Linked by Eugenia Loli on Wed 5th Oct 2005 07:44 UTC, submitted by Dan
FreeBSD BSDForums interviews FreeBSD Release Engineering Team's Scott Long relating to various aspects of FreeBSD. Topics discussed include FreeBSD general issues, its academic roots, how FreeBSD compares to other BSDs - OpenBSD, NetBSD, and the ongoing debate on FreeBSD vs. Linux. Scott gives us his perspective on the corporate adoption and popularity of FreeBSD. He brings us up to speed on FreeBSD 6.0, its new features and enhancements, including Apple G4 PowerMac, AMD64 and wireless compatibility. Scott also discusses FreeBSD 6.0's upgrade path and release timetable.
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platform focus
by butters on Wed 5th Oct 2005 10:04 UTC
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There really isn't anything related to userspace components in this interview, which was interesting to me. In my opinion, the answer to the "what makes FreeBSD different from Linux?" question must be (first and foremost) that FreeBSD provides a unified kernelspace/userspace stack at the core release engineering level. While Linux distributions also provide a complete OS stack, they respond to the releases of the kernel, glibc, etc., rather than driving these releases. When Linux 2.6.0 was released, there was no distribution releasing along with it, most of them migrated over time. In this sense, the new kernel series was a disruptive technology for the distributions.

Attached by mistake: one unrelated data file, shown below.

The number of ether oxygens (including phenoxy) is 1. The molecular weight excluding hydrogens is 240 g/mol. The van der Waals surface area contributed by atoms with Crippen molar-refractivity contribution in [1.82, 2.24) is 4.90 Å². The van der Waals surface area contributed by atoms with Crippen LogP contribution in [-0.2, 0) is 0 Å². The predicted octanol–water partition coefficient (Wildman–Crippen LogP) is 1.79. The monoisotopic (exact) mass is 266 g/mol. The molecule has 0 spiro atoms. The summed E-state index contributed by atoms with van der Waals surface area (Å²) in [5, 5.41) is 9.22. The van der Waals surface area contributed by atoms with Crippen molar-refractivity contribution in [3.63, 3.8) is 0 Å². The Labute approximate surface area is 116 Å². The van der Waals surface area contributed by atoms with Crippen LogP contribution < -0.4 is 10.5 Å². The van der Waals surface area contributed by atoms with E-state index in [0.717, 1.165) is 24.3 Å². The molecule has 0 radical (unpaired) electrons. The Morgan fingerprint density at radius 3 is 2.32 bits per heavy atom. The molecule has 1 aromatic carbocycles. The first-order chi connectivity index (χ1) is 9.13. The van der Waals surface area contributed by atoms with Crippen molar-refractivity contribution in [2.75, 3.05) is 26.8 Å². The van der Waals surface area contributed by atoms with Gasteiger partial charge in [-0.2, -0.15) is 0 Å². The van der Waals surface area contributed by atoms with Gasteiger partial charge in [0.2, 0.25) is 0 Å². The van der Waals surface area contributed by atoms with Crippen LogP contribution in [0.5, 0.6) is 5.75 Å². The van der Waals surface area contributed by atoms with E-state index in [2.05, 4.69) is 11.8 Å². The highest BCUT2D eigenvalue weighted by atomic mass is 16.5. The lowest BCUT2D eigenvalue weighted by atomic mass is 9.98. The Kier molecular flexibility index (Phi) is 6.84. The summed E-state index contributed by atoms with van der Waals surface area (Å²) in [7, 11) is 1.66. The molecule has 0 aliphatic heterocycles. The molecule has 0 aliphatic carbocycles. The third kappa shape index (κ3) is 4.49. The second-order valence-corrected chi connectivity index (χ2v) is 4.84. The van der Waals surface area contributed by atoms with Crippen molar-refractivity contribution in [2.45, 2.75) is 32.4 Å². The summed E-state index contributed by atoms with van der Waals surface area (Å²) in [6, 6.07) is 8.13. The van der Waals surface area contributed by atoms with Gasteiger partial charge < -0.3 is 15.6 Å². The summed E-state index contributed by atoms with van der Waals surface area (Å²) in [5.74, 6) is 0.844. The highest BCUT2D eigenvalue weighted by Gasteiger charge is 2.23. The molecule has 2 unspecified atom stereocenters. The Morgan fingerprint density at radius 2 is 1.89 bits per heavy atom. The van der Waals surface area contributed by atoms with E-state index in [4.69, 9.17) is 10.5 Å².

Instead of highlighting the ways in which FreeBSD 6.0 will leverage the improvements under the hood, Scott mentions the under-the-hood improvements themselves as a reason to upgrade. It reads like a Linux kernel release notes. It seems to me that FreeBSD doesn't get the media attention it deserves because there's nothing glamorous about the kernel guts. The journalists writing about Linux are talking about Ubuntu and how awesome GNOME 2.12 is and how easy it is to manage packages. If FreeBSD wants to create excitement and develop the evangelism that drives Linux growth, then they need to highlight the ways in which users (whether they be desktop users or server admins) will see improvements to the usability, performance, or reliability of their machines. Otherwise it is just vague technical jargon that separates FreeBSD from Linux or any other platform.

My point is that FreeBSD is a platform, and the project, especially the head of release engineering, needs to start talking about FreeBSD as a platform. Not as a kernel, not as a fine example of quality software development, but as a platform on which one can be productive or run a business. How does FreeBSD 6.0 enable me to be more productive? Well, Scott says I can get double the throughput when writing to a RAID array with dd. This is a good start, I guess, but some information on how awesome FreeBSD 6.0 is as an AMP (apache, mysql, php) platform would probably get more attention from the media.

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